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Draft-Legal Triathlon: A Sport of Its Own

By Nicole Truxes | March 16, 2012, 12 a.m. (ET)

Me on race day (photo: Katherine Phillips).

Last weekend I completed my first draft-legal triathlon (ITU style) in Clermont, Fla. The first thing I have to say is, wow! DL is definitely a sport of its own. Not only does every second count, but each portion of the race has a new skill that is necessary to gain every advantage possible. It is the most exciting triathlon I have ever competed in. The race is designed to be more spectator-friendly than the typical triathlon, so on the bike course you do loops where the spectators can cheer you on each time! The same thing happens for the run where there are a couple of loops so that you head back to the transition area each time to see some friendly faces and maybe hear a few key words from a coach.

From the first stretch of the morning to when my head finally hit the pillow, it was just a little different than any other race I had done in the past. Once I got to the venue there was a line of cars about twenty-deep waiting for the designated parking time. It seemed like that line took forever to move (five minutes feels like forever when you're wearing your race day antsy-pants). When I finally got inside there were a few unusual race morning tasks to be done, but not body marking. We got race number tattoos, just like the pros, which I prefer over the sharpie marker ones that are usually scribbled on race morning. The other new thing to add to the list was having my racing suit, bike, and helmet checked by the ITU officials. During my warm-up run, I watched the F1 boys zoom through transition and move to catch the wheel in front of them. I was so impressed that these young boys had such advanced handling skills! I started to get nervous watching and thinking that in a short time I would be out there on my bike trying to make some strategic moves myself!

The scene at Lake Louisa.

Fast forward to the race start; all of the DL women were lined up by race number to pick their position at the starting line. It was important to pick a spot that benefitted your specific race plan, and the first piece of strategy in the race. This was really the only major mistake I made in the swim; I stayed too close to the center when in the future I would choose a position further to the side.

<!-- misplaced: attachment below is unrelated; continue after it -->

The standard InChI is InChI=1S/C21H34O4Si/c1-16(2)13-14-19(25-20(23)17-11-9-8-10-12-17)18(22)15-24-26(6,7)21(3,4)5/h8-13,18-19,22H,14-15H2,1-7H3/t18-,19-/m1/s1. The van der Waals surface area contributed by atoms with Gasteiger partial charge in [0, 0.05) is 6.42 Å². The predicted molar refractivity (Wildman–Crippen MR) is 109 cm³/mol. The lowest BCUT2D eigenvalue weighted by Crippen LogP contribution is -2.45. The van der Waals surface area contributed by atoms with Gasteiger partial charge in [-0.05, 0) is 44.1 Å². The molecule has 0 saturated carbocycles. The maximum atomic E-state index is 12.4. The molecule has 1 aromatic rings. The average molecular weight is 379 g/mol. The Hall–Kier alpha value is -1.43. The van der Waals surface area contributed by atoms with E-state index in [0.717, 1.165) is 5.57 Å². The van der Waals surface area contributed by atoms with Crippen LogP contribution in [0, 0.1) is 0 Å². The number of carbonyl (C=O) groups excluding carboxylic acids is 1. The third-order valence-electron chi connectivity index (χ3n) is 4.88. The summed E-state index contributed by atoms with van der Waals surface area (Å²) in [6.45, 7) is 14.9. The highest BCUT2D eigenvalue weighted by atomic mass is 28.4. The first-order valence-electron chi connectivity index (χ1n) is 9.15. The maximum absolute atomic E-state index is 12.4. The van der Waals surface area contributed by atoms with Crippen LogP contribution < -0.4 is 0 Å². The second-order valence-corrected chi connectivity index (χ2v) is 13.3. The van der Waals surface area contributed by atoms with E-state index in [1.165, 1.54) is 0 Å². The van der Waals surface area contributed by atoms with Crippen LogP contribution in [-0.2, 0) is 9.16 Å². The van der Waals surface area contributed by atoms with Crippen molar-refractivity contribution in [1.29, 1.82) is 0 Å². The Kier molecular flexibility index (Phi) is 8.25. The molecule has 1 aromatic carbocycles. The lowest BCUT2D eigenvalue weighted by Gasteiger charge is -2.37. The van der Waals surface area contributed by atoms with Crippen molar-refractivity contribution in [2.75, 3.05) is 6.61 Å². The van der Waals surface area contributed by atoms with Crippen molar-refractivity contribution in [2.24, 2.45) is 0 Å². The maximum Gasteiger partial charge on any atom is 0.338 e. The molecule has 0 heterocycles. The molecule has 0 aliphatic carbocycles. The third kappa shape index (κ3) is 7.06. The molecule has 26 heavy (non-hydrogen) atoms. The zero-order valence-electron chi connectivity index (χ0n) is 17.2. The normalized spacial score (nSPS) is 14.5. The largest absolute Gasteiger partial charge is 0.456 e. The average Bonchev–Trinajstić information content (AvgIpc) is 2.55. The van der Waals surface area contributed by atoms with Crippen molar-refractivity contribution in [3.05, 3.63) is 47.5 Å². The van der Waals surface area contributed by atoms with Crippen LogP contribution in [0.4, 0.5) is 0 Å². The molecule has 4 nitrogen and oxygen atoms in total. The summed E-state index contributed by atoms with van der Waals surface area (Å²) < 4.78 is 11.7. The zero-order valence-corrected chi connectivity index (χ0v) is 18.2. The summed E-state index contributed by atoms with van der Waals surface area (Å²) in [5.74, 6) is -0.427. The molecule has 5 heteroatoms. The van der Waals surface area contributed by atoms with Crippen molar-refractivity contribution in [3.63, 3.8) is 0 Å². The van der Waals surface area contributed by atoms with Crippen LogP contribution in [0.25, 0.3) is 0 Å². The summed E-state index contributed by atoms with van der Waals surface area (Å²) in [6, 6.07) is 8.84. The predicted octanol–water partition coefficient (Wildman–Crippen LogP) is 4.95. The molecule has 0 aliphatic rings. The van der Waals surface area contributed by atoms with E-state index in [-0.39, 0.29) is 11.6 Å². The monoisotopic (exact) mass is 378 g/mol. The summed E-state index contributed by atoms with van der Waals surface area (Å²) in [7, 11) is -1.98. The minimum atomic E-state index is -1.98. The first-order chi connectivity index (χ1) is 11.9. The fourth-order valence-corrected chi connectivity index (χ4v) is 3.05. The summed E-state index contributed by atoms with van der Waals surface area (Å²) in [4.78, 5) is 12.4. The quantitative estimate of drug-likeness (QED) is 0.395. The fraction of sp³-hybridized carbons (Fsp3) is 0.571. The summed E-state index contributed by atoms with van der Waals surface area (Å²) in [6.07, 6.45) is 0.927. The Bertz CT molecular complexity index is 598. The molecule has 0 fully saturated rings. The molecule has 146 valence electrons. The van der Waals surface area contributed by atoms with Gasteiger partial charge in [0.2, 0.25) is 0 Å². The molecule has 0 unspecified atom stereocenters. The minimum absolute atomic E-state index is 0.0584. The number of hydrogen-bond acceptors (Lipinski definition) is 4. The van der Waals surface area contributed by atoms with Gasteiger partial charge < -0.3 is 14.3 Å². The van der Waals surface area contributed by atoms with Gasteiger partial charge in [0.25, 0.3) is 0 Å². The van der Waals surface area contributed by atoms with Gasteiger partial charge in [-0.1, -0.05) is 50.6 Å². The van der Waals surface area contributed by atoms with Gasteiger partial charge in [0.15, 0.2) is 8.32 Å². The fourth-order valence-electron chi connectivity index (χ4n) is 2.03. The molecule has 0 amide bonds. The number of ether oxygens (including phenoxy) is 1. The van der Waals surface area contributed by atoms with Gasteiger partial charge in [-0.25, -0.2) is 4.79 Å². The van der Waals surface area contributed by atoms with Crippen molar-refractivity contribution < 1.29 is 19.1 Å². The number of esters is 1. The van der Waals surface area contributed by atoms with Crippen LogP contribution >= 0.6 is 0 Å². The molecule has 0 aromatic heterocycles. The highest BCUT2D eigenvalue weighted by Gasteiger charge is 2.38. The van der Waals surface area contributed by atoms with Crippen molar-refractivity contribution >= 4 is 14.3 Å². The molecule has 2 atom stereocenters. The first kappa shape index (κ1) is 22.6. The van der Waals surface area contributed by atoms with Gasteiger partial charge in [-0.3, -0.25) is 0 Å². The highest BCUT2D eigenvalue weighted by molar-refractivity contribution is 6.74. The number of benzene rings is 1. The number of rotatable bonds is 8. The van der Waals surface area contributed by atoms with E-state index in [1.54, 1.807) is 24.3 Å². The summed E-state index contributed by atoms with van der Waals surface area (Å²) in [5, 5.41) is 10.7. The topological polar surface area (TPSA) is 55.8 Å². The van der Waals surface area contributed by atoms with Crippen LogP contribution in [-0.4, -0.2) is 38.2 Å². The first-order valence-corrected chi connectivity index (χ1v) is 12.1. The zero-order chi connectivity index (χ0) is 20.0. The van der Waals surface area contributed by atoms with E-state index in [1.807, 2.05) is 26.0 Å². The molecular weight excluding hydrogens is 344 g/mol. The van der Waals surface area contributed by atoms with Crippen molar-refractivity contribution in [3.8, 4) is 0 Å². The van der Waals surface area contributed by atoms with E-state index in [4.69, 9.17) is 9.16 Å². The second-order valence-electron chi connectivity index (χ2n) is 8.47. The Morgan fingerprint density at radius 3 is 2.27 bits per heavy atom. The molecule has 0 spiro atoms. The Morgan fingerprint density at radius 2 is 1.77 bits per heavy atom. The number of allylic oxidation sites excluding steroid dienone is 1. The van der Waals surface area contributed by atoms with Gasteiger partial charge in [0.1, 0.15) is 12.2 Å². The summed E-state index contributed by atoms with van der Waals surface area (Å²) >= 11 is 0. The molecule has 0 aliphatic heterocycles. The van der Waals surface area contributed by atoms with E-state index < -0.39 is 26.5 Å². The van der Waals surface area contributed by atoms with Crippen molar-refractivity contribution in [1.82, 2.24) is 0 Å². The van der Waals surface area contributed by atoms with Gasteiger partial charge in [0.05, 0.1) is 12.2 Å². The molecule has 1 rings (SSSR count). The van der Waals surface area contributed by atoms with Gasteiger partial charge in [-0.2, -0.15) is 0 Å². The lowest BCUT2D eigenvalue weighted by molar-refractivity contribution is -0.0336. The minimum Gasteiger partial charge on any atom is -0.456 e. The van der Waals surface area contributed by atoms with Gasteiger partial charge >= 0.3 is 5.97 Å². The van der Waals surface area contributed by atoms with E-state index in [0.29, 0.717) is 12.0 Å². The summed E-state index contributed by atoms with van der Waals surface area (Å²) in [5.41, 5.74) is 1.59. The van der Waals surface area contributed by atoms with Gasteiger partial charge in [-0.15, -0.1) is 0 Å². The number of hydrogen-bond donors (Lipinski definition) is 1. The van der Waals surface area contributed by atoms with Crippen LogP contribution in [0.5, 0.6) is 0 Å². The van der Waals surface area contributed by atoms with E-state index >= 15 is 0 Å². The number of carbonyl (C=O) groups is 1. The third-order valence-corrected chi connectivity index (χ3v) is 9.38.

After a moderately turbulent start with shallow water and lots of competitive bodies, I settled into a position and really got my motor running. With a long swimming career behind me I really wanted to take advantage of this portion of the race. Coming up out of the water was tricky because the water was not shallow enough to run in, but it was not deep enough to swim in so a combination of dolphin dives, swimming and then finally some running got me out of the lake and up to transition.

The bike course was three loops of the hardest interval workout I’ve ever done. Out of transition I had two packs to go for; the lead pack about thirty seconds in front, and a pack of two girls within my sight. I gave a ninety percent effort to try and catch the two girls — this was a big mistake! Just as I gave every ounce of effort that I could to get an advantageous position in the swim, I should have given a much more valiant effort to catch those wheels! I was stuck during the first lap all by myself in no man's land. The second lap I managed to join another two-girl pack that came out behind me in transition. Finally, some draft to feel! This pack grew and I panicked a little. There was not a whole lot of communication going on in the pack so our shape, instead of being a straight line, often became a bit of an amorphic mess. There were a couple of girls who really knew what they were doing and kept the pack moving, which I was really thankful for.

Me on the bike (photo: Katherine Phillips).

Finally came the bike dismount and I was off to the run! I was so excited to get to familiar territory that I threw nutrition out of the window and completely forgot to take a part of my gel — yet another big mistake. I usually have a tiny bit of gel right at the end of the bike and it pumps me up for the run, instead, I came out feeling heavy and slightly hazy. I didn't let this thought linger and settled into a conservative pace, it was not until the second lap that I was going to dig in. The second lap came around and the humidity was suffocating, but mentally I was ready: it was go time! I put my foot on the gas and made my move. My last and most crucial mistake in this race was that I waited far too long to it came down to the final portion of the run and I realized I had run out of real estate.

Crossing the finish line in sixth place was by no means a major disappointment, but it certainly left me hungry for my next race, and opportunity to eliminate the mistakes I made, oh, and probably make a few more to learn from!